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Funding, Grants & Awards

Researchers Land Nearly $600,000 to Study Ethics of Self-Driving Cars

Researchers at the University of Massachusetts, Lowell, Manhattan College and California Polytechnic State University have won $556,000 from the National Science Foundation to study the ethics of self-driving cars.

"You could program a car to minimize the number of deaths or life-years lost in any situation, but then something counterintuitive happens: When there's a choice between a two-person car and you alone in your self-driving car, the result would be to run you off the road," said Nicholas Evans, assistant professor of philosophy at UMass Lowell and principle investigator on the grant, according to a news report from UMass Lowell. "People are much less likely to buy self-driving vehicles if they think theirs might kill them on purpose and be programmed to do so."

Dubbed "Ethical Algorithms in Autonomous Vehicles," the project has two main goals:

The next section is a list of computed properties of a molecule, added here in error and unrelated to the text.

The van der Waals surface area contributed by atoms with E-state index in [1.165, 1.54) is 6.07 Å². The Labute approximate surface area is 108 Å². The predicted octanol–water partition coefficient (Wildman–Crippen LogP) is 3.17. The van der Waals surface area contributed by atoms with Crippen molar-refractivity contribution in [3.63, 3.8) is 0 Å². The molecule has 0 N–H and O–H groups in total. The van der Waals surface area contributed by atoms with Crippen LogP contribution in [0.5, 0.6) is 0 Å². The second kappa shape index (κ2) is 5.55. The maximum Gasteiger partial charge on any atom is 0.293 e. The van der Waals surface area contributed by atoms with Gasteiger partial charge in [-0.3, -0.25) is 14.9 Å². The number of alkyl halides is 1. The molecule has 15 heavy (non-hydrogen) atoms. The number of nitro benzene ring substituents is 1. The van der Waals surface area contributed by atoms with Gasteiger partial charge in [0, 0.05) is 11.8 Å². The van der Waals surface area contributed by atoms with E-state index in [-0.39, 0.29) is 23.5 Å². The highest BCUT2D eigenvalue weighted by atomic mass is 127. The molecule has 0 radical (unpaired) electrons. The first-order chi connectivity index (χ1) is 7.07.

• The development of ethical algorithms for use in self-driving cars, based upon existing literature around decision-making in autonomous vehicles; and
  • Development of a model of the projected health outcomes resulting from the implementation of their algorithms.

"Both aims support training of scholars and practitioners sensitive to the ethical implications of autonomous vehicles," according to the project's abstract. "These pedagogical aspects have been designed to promote diverse interactions between STEM students and practitioners, and they will serve to improve STEM education and educator development."

Other issues the team plans to explore include the role of insurance companies in the design of algorithms for autonomous vehicles; what proportion of vehicles on the road need to be autonomous to reduce accidents; and potential cybersecurity issues.

About the Author

Joshua Bolkan is contributing editor for Campus Technology, THE Journal and STEAM Universe. He can be reached at [email protected].

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